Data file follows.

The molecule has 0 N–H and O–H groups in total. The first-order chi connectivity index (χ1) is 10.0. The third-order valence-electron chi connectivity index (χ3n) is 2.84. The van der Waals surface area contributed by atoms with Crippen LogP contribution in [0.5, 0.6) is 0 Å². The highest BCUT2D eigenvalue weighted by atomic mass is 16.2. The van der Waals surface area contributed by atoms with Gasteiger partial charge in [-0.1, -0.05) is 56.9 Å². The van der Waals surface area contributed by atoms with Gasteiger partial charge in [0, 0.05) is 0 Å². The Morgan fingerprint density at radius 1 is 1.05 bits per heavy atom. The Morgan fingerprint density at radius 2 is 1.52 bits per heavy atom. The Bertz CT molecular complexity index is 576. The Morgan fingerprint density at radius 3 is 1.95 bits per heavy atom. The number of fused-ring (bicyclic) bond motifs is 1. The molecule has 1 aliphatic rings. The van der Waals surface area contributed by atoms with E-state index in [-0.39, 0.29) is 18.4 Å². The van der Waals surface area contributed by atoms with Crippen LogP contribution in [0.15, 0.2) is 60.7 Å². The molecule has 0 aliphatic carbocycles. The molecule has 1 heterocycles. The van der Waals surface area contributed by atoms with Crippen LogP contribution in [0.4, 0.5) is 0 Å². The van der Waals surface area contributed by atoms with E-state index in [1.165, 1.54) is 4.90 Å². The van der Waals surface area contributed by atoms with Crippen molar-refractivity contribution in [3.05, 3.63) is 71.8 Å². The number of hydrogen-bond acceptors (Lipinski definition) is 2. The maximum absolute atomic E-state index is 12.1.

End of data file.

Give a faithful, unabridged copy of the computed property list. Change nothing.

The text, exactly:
The molecule has 0 N–H and O–H groups in total. The first-order chi connectivity index (χ1) is 10.0. The third-order valence-electron chi connectivity index (χ3n) is 2.84. The van der Waals surface area contributed by atoms with Crippen LogP contribution in [0.5, 0.6) is 0 Å². The highest BCUT2D eigenvalue weighted by atomic mass is 16.2. The van der Waals surface area contributed by atoms with Gasteiger partial charge in [-0.1, -0.05) is 56.9 Å². The van der Waals surface area contributed by atoms with Gasteiger partial charge in [0, 0.05) is 0 Å². The Morgan fingerprint density at radius 1 is 1.05 bits per heavy atom. The Morgan fingerprint density at radius 2 is 1.52 bits per heavy atom. The Bertz CT molecular complexity index is 576. The Morgan fingerprint density at radius 3 is 1.95 bits per heavy atom. The number of fused-ring (bicyclic) bond motifs is 1. The molecule has 1 aliphatic rings. The van der Waals surface area contributed by atoms with E-state index in [-0.39, 0.29) is 18.4 Å². The van der Waals surface area contributed by atoms with Crippen LogP contribution in [0.15, 0.2) is 60.7 Å². The molecule has 0 aliphatic carbocycles. The molecule has 1 heterocycles. The van der Waals surface area contributed by atoms with Crippen LogP contribution in [0.4, 0.5) is 0 Å². The van der Waals surface area contributed by atoms with E-state index in [1.165, 1.54) is 4.90 Å². The van der Waals surface area contributed by atoms with Crippen molar-refractivity contribution in [3.05, 3.63) is 71.8 Å². The number of hydrogen-bond acceptors (Lipinski definition) is 2. The maximum absolute atomic E-state index is 12.1.